Oh snap! 

Does anyone remember the book series “Snaps”? If you didn’t, I feel somewhat sorry for you. These books were a series of joke books, many in poor taste or inappropriate,  but geared towards a certain age bracket… or so I thought.  Recently, I came across my collection.

image credit: amazon.com

I opened the first book up, and immediately exploded with laughter.  The books  are stupid. They are funny. They reminded me something I tend to forget from time to time:  I’ll forever be a middle school teacher. I taught 8th-grade social studies for eight years and loved every minute of it.  Sure, you had bad days like everyone else, but if I was asked to go back in a classroom, it would be with 8th graders. Saturated in sarcasm, dipped in goofiness, sprinkled with drama, and in the end, kids, this grade level was a rare breed to like.  You love it or hate it; and if you hate it, 8th graders know and they will take advantage of it. I started thinking about all of the great times and laughs (yes, laughs) I had when I was in 8th grade and taught 8th grade. It’s as if we all knew it was the time to be a clown before you mustered up for high school. I could not be more thankful for having the chance to work with this age group. And yes, I was just as goofy (some might say I still am).


image credit: schooldesigns.com
Besides loving every minute of it, I worked with an amazing staff and a principal who, to this day, I would walk on hot coals for.  I still refer to them as my  second family. When I left to become an assistant principal, I was somewhat sad for a bit. I missed my crew. When I told my Superintendent this, he told me “There’s nothing wrong with missing them. Your first school will always be your home.” Churchill Junior High School was, and is still, my home. I’m thankful for them.



image credit: newjerseyrealestatefinder.com
Being an assistant principal in a middle school was jut as fun. Sure, I was the ‘bad cop’ who dealt  with the ‘frequent flyers’ to the  office, but those special snowflakes and I created special relationships.  We laughed, we joked around, and we promised each other we would be better.  And we were. It was also nice to work with a staff that gets the middle school mind.  You need to be flexible, roll with the punches, and laugh every single day. If you don’t, you’ll get dragged into the black hole of ineffectiveness. I am thankful for my experiences there as well.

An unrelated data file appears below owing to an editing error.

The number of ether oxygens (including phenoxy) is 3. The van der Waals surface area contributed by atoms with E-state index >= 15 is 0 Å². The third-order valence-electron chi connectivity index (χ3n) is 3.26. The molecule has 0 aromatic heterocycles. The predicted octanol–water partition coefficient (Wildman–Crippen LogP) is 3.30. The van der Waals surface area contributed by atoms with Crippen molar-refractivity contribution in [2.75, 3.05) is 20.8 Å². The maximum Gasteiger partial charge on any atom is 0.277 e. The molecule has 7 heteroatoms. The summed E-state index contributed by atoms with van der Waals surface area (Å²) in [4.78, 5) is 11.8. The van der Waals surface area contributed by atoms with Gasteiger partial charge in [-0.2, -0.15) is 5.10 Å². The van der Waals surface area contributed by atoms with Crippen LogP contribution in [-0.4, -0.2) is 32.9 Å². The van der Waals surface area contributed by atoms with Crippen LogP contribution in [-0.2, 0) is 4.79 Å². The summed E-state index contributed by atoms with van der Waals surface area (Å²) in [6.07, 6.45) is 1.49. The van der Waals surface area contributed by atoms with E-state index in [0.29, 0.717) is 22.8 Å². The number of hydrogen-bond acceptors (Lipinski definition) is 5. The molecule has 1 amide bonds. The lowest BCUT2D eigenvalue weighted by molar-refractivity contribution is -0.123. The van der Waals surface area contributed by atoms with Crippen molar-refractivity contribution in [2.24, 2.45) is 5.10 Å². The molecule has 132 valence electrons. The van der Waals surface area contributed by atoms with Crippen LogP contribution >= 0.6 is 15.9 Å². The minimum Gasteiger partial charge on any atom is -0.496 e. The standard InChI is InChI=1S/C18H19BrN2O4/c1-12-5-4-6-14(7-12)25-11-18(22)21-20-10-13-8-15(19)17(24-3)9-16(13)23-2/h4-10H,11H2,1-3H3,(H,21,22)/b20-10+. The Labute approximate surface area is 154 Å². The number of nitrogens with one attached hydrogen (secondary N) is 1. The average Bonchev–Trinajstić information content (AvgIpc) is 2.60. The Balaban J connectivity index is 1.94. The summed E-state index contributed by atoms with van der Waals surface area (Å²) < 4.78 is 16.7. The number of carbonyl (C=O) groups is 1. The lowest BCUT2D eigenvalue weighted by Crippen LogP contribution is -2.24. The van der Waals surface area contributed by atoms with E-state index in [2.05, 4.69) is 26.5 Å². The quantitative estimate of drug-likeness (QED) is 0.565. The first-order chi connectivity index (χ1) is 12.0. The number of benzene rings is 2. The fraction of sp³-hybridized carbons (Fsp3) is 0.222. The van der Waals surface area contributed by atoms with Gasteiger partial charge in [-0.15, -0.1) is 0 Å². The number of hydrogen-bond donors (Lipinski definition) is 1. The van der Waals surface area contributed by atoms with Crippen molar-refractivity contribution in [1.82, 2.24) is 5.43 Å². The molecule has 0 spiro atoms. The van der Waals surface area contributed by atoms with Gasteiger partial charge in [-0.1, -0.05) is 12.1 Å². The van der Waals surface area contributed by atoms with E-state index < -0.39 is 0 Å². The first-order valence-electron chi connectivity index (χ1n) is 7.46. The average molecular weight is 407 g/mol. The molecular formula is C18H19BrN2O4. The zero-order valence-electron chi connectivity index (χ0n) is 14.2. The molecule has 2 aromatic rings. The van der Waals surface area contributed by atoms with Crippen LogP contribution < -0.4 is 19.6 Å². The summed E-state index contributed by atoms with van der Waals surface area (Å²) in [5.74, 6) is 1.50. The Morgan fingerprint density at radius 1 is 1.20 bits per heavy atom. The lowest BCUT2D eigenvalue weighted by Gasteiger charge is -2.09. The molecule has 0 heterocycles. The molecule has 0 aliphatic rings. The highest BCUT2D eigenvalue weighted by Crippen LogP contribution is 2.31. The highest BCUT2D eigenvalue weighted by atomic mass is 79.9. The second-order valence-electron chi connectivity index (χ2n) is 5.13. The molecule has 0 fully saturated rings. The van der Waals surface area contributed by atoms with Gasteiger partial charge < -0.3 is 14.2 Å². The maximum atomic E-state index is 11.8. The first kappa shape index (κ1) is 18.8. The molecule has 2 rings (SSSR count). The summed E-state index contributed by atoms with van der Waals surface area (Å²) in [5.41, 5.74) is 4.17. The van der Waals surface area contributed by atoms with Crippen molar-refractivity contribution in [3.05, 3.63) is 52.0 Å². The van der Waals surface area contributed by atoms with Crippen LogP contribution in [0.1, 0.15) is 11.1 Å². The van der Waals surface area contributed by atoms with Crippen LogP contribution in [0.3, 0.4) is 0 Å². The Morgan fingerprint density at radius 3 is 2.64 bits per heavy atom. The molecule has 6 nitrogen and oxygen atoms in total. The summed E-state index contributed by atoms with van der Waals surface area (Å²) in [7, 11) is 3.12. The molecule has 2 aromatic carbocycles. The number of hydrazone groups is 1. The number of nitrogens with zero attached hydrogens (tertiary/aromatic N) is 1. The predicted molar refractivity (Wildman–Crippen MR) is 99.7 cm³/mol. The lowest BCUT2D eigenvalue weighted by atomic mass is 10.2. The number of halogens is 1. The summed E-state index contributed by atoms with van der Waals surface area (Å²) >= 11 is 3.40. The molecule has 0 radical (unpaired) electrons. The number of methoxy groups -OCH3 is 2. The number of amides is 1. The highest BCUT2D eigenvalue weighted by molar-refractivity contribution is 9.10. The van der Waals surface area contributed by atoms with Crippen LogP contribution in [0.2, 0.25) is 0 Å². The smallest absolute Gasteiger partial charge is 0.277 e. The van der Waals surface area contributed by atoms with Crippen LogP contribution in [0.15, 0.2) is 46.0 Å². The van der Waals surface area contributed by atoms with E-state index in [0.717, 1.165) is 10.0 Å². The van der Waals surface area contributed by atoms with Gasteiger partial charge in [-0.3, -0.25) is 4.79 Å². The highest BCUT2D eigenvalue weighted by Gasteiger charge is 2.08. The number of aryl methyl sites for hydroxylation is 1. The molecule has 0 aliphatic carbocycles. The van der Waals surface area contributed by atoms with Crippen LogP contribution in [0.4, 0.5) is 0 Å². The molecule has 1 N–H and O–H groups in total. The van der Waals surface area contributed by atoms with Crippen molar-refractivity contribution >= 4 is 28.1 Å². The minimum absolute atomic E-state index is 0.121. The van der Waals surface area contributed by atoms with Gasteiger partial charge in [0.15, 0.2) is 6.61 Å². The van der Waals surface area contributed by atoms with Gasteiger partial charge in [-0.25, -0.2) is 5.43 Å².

While the majority of my experiences have not been dealing with 8th graders directly as a K-12 Supervisor and as a Superintendent, I still use my middle school level of thinking every day. I still find a way to laugh, I still use my sarcasm and wit, and yes, I still laugh at a good ‘snap’.

I’m thankful for all of it, as all of it has put me in the place where I am today.

Now, go read something else before I think of a snap for you.



On Slow Bus Ride to China: 3 Initial Takeaways

Ella, please don’t be upset that I procured your song title, but for those that didn’t know, there’s a lot of traffic in China. A whole lot.

I can’t even begin to summarize how amazing my trip to China was. Surrounded by fellow Administrators, Superintendents, and BOE members, we had superb conversations and saw things in ways our educational eyes are trained to.  

So much to share, and most of my pictures will do the talking. Here my big three initial takeaways:

the ELL class had about 60 students in the room!

1. Nobody cares about your party planning. I’m into details when planning an event in school. I want everything to look perfect / reflect education, feel comfortable, yet professional, and if I am having several people in for a meeting, I want decent food and coffee. All of that in China does not apply at all. Sure, we ate food, but never at the schools. Most buildings were dilapidated at best, and cleanliness was not the priority. Why?

 Because the focus is on learning.